Son of a poor Cebuano couple who migrated to Mindanao from the Visayas, Romraﬂo Taojo knew poverty first-hand. He went through college and law school by sheer hard work and perseverance.
After passing the bar in 1980, he started his career almost immediately as a human rights lawyer, becoming known for providing free legal services to the poor. He not only refused to accept legal fees from his indigent clients, mostly farmers or laborers, or victims of human rights abuses, but he would even provide them money for transportation. Of special concern to him were the tribespeople victimized by landgrabbers. These communities also bore the brunt of military atrocities under martial law.
Specializing in labor law, Taojo served as legal counsel of the Solidarity of Workers of Davao, an umbrella organization of labor groups, and notably represented striking workers of a large banana plantation in their negotiations with management.
As a young lawyer in 1981, Dodong Taojo was the first chair of the human rights committee of the local chapter of the Integrated Bar of the Philippines; he held the position for three years.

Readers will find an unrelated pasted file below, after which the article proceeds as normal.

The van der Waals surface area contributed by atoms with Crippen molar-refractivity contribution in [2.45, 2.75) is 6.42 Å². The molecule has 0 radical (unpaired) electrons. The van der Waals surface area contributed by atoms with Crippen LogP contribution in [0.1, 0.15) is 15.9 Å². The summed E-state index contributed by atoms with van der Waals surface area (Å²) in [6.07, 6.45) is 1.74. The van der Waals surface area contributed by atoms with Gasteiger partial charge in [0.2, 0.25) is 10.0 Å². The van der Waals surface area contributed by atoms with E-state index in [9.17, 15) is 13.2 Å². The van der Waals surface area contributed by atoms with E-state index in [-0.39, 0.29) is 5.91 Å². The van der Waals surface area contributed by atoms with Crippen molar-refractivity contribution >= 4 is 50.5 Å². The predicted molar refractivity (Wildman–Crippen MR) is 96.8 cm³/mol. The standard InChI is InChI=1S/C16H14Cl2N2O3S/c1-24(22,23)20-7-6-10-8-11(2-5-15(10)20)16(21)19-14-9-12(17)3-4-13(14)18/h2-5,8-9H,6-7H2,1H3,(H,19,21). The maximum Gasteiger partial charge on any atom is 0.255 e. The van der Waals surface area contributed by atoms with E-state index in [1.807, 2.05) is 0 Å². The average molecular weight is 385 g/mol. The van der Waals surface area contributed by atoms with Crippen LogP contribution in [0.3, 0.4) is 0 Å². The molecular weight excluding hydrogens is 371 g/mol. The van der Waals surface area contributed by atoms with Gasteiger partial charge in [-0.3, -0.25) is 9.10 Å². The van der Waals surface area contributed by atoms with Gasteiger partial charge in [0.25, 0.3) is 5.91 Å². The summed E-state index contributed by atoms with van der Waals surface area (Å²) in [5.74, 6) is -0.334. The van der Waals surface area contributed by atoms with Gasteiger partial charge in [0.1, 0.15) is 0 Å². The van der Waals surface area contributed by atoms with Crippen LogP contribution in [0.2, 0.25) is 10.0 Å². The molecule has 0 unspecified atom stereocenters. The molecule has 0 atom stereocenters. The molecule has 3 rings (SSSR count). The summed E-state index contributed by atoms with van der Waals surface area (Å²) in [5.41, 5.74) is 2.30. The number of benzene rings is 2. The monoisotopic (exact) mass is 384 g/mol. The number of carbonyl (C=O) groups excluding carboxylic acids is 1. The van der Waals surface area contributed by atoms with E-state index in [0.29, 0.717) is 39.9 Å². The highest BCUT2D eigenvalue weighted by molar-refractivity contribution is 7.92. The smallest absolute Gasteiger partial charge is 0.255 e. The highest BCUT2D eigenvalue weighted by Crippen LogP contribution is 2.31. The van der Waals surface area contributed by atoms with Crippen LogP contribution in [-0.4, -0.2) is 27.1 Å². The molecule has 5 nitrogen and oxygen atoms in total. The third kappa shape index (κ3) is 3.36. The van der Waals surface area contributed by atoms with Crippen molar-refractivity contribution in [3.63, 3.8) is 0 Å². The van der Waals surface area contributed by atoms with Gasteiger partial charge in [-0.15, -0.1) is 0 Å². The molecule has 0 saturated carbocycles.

He was elected chair of the Lumadnong Alyansa alang sa Demokrasya in 1984, and a member of the Concerned Lawyers Union of Mindanao, Multisectoral Alliance for Democracy, the Hukom Demokrasya-Davao, Mindanao Tribal Resource Center, Tagum Cooperative Incorporated (TCI).
As well, he was active in the Nationalist Alliance for Justice, Freedom and Democracy, Coalition for the Restoration of Democracy, Task Force Detainees of the Philippines, Free Legal Assistance Group, the Jaycees, and the Young Men's Christian Association of which he was a national board member. He was a faculty member of the University of Mindanao in Tagum.
In the so-called parliament of the streets, he was often seen boldly criticizing the policies of the Marcos government.
One year before his death, Taojo was told by a relative in the military that he was being watched because he was being “too vocal.” On his trips to Manila to attend meetings of the Free Legal Assistance Group and other cause-oriented organizations, he complained of being tailed by military agents.
Two days before he was killed, Dodong Taojo told a friend that he did not expect to be "around for long." He was then preparing to prosecute a case of torture against two Scout Rangers involved in gold-mining activities. On April 2, 1985, gunmen entered his apartment and shot him five times. He was 30. No one has been charged for his murder.
PARENTS Romeo Taojo and Isidra Rosaroso
Elementary/Secondary: Maco, Davao del Norte
College: University of Mindanao, Davao del Norte; University of the Visayas, Cebu